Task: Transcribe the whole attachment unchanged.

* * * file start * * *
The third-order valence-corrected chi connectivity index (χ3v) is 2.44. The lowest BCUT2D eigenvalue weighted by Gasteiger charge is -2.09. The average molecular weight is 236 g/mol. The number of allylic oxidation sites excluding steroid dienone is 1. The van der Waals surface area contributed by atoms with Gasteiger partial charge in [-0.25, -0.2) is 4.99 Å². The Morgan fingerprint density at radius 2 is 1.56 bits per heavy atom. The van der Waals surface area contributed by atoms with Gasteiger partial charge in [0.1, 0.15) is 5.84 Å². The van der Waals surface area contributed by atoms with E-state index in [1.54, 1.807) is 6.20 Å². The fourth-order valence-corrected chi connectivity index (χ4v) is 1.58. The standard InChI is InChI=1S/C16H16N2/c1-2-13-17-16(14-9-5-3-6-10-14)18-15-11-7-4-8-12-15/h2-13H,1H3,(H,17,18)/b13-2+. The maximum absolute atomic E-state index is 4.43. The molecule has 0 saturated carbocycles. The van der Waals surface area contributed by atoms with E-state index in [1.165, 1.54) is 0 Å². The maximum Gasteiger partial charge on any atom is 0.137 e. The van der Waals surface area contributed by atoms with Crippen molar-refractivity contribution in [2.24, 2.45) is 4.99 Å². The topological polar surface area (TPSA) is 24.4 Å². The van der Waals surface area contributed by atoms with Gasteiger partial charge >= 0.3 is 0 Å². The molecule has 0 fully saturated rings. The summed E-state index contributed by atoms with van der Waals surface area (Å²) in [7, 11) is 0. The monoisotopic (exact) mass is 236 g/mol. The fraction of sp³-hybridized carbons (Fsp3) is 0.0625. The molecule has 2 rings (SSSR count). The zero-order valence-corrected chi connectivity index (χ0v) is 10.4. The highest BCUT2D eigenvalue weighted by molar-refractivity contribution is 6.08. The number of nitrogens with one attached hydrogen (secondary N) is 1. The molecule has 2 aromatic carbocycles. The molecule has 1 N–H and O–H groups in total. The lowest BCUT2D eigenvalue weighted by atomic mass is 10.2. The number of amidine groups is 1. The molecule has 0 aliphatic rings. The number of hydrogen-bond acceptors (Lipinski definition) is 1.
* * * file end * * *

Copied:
The third-order valence-corrected chi connectivity index (χ3v) is 2.44. The lowest BCUT2D eigenvalue weighted by Gasteiger charge is -2.09. The average molecular weight is 236 g/mol. The number of allylic oxidation sites excluding steroid dienone is 1. The van der Waals surface area contributed by atoms with Gasteiger partial charge in [-0.25, -0.2) is 4.99 Å². The Morgan fingerprint density at radius 2 is 1.56 bits per heavy atom. The van der Waals surface area contributed by atoms with Gasteiger partial charge in [0.1, 0.15) is 5.84 Å². The van der Waals surface area contributed by atoms with E-state index in [1.54, 1.807) is 6.20 Å². The fourth-order valence-corrected chi connectivity index (χ4v) is 1.58. The standard InChI is InChI=1S/C16H16N2/c1-2-13-17-16(14-9-5-3-6-10-14)18-15-11-7-4-8-12-15/h2-13H,1H3,(H,17,18)/b13-2+. The maximum absolute atomic E-state index is 4.43. The molecule has 0 saturated carbocycles. The van der Waals surface area contributed by atoms with E-state index in [1.165, 1.54) is 0 Å². The maximum Gasteiger partial charge on any atom is 0.137 e. The van der Waals surface area contributed by atoms with Crippen molar-refractivity contribution in [2.24, 2.45) is 4.99 Å². The topological polar surface area (TPSA) is 24.4 Å². The van der Waals surface area contributed by atoms with Gasteiger partial charge >= 0.3 is 0 Å². The molecule has 0 fully saturated rings. The summed E-state index contributed by atoms with van der Waals surface area (Å²) in [7, 11) is 0. The monoisotopic (exact) mass is 236 g/mol. The fraction of sp³-hybridized carbons (Fsp3) is 0.0625. The molecule has 2 rings (SSSR count). The zero-order valence-corrected chi connectivity index (χ0v) is 10.4. The highest BCUT2D eigenvalue weighted by molar-refractivity contribution is 6.08. The number of nitrogens with one attached hydrogen (secondary N) is 1. The molecule has 2 aromatic carbocycles. The molecule has 1 N–H and O–H groups in total. The lowest BCUT2D eigenvalue weighted by atomic mass is 10.2. The number of amidine groups is 1. The molecule has 0 aliphatic rings. The number of hydrogen-bond acceptors (Lipinski definition) is 1.